Death Valley National Park

Stovepipe Wells Campground

Stovepipe Wells Campground

Being as this is our first post and since it is winter, if we can call it that, in California, we decided to start this blog with our New Year’s camping trip to Death Valley (http://www.nps.gov/deva/index.htm ). For a while now we have wanted to go to Death Valley to explore its endless sand dunes, canyons and rocky valleys. As we drove down in the valley we could not believe how huge and grand it looked.

Being there felt like we were on another planet. The rock formations, the different ground textures you experience and its sunsets are unique in the world. For the size of the park, we were surprised to learn that campsites are few and most are busy so reservations are ideal. All who know us know that we love camping, but camping alone, we like to feel the space and openness of the area we are visiting.  Death Valley has 9 campgrounds out of which 7 are really “in the valley”. For anyone who wants to feel the presence of a lot of people around them and the feel of a community, Furnace Creek, Texas Springs, Sunset and Stovepipe Wells campgrounds are ideal! They are close to a market and a place to get a bite to eat.

©JustinCarrasquillo_DeathValley-4

Coyote near Scotty’s Castle

For us the further from restaurants or markets the better! If that’s what you are looking for then Mesquite Springs, Emigrant, or Wildrose are perfect! We stayed at Mesquite Springs campground, which is a deserted riverbank area with great access to hiking with a beautiful mountain range wrapped around.

During this trip champagne, steak, corn, English muffins, Canadian bacon and potatoes were on the menu. This is one of our less fancy campfire food choice (aka cold weather comfort food) but just as delicious.  During the nights we were glad to have our rain fly over our tent due to the fast decrease in temperature toward the early morning. During the day our Burt’s Bees chapstick and water were our best friends. Please note if you are traveling with a dog as we often do, in this park you will want to keep them close to you and safely on leash, especially if you have a small-medium breed dog. Coyotes are very curious and will have no problem approaching you whether night or day.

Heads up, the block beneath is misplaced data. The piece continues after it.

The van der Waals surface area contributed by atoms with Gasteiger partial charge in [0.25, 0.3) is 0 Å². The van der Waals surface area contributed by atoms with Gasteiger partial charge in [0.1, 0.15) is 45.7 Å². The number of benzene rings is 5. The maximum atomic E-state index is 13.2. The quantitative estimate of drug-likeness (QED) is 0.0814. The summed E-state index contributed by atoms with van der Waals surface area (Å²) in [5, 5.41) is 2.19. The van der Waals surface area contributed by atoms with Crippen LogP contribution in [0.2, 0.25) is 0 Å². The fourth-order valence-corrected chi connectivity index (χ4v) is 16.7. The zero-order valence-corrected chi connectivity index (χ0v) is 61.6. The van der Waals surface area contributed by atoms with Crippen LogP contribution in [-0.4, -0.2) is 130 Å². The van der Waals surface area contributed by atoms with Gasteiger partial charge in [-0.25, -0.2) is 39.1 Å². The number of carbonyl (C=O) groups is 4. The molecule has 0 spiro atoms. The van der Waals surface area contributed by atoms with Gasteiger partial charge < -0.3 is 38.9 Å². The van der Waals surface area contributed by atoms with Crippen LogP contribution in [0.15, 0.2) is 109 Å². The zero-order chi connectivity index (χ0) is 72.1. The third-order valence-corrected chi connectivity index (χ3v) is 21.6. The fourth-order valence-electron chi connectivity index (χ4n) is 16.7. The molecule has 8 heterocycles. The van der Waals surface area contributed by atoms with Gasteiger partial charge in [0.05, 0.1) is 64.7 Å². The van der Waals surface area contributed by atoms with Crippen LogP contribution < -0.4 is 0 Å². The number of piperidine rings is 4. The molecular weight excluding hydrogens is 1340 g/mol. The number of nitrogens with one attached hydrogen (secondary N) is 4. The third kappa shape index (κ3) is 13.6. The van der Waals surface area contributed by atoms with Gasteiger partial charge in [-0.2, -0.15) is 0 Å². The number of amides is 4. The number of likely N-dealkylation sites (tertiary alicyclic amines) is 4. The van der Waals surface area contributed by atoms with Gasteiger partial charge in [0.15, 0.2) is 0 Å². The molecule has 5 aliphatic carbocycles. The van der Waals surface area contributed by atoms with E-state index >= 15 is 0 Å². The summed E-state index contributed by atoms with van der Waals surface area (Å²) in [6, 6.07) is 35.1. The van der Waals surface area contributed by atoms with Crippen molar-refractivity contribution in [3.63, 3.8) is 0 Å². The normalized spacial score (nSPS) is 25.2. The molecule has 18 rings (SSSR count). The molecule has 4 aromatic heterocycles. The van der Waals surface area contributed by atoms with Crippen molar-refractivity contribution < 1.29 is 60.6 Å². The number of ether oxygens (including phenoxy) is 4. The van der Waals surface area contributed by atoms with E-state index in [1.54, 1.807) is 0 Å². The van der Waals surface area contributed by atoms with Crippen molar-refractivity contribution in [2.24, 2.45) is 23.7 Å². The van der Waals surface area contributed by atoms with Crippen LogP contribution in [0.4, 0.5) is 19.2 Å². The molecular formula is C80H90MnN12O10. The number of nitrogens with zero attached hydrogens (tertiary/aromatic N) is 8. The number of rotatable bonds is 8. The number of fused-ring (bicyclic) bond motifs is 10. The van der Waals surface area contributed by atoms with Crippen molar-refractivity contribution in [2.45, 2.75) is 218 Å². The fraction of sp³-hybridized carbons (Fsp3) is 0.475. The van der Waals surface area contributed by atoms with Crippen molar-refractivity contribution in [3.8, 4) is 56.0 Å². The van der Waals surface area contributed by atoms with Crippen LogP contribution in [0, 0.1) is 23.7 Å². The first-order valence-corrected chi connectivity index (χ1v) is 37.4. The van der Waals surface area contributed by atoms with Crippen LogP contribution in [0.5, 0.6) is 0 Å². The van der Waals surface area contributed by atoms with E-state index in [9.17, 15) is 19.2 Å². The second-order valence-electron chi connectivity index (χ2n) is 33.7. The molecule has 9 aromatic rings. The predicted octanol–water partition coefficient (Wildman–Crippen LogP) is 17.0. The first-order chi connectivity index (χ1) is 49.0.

Racetrack Playa

Racetrack Playa

We highly recommend Badwater Basin and Ubehebe Crater at sunset. Scotty’s Castle is a fun quick stop where you can read about the history and check out the Mission revival and Spanish architecture. The drive to the Racetrack with the sliding rocks is long but well worth it if you have some time to explore further that what you first see when you park.  Do check out the famous sand dunes, but prepare to have a nice long walk if you want to see more of the sand and less of the bushes but your camera will thank you.

Learn about the Timbisha Shoshone Tribe of Death Valley: http://www.nps.gov/deva/parkmgmt/loader.cfm?csModule=security/getfile&PageID=129472

©JustinCarrasquillo_DeathValley-6

Badwater Basin

©JustinCarrasquillo_DeathValley-10

Ubehebe Crater

©JustinCarrasquillo_DeathValley-9

Badwater Basin

©JustinCarrasquillo_DeathValley-8

Highway 160

About these ads

2 thoughts on “Death Valley National Park

Leave a Reply

Fill in your details below or click an icon to log in:

WordPress.com Logo

You are commenting using your WordPress.com account. Log Out / Change )

Twitter picture

You are commenting using your Twitter account. Log Out / Change )

Facebook photo

You are commenting using your Facebook account. Log Out / Change )

Google+ photo

You are commenting using your Google+ account. Log Out / Change )

Connecting to %s